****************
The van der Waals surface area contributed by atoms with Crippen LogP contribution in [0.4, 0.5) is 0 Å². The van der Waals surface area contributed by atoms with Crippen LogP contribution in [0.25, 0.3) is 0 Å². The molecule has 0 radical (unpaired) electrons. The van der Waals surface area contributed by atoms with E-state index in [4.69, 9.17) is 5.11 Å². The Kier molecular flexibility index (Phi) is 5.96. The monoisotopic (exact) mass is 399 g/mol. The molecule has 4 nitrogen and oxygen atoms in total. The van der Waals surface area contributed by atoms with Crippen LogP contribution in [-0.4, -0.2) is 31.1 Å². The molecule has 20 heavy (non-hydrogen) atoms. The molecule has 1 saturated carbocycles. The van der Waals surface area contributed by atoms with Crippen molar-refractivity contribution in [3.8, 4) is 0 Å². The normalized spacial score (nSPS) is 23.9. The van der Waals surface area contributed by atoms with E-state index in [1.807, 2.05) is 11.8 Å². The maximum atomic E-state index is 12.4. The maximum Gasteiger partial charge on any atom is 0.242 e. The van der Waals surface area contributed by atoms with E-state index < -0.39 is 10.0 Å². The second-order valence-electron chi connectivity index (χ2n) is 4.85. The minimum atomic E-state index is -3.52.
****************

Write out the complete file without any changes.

The van der Waals surface area contributed by atoms with Crippen LogP contribution in [0.4, 0.5) is 0 Å². The van der Waals surface area contributed by atoms with Crippen LogP contribution in [0.25, 0.3) is 0 Å². The molecule has 0 radical (unpaired) electrons. The van der Waals surface area contributed by atoms with E-state index in [4.69, 9.17) is 5.11 Å². The Kier molecular flexibility index (Phi) is 5.96. The monoisotopic (exact) mass is 399 g/mol. The molecule has 4 nitrogen and oxygen atoms in total. The van der Waals surface area contributed by atoms with Crippen LogP contribution in [-0.4, -0.2) is 31.1 Å². The molecule has 20 heavy (non-hydrogen) atoms. The molecule has 1 saturated carbocycles. The van der Waals surface area contributed by atoms with Crippen molar-refractivity contribution in [3.8, 4) is 0 Å². The normalized spacial score (nSPS) is 23.9. The van der Waals surface area contributed by atoms with E-state index in [1.807, 2.05) is 11.8 Å². The maximum atomic E-state index is 12.4. The maximum Gasteiger partial charge on any atom is 0.242 e. The van der Waals surface area contributed by atoms with E-state index < -0.39 is 10.0 Å². The second-order valence-electron chi connectivity index (χ2n) is 4.85. The minimum atomic E-state index is -3.52.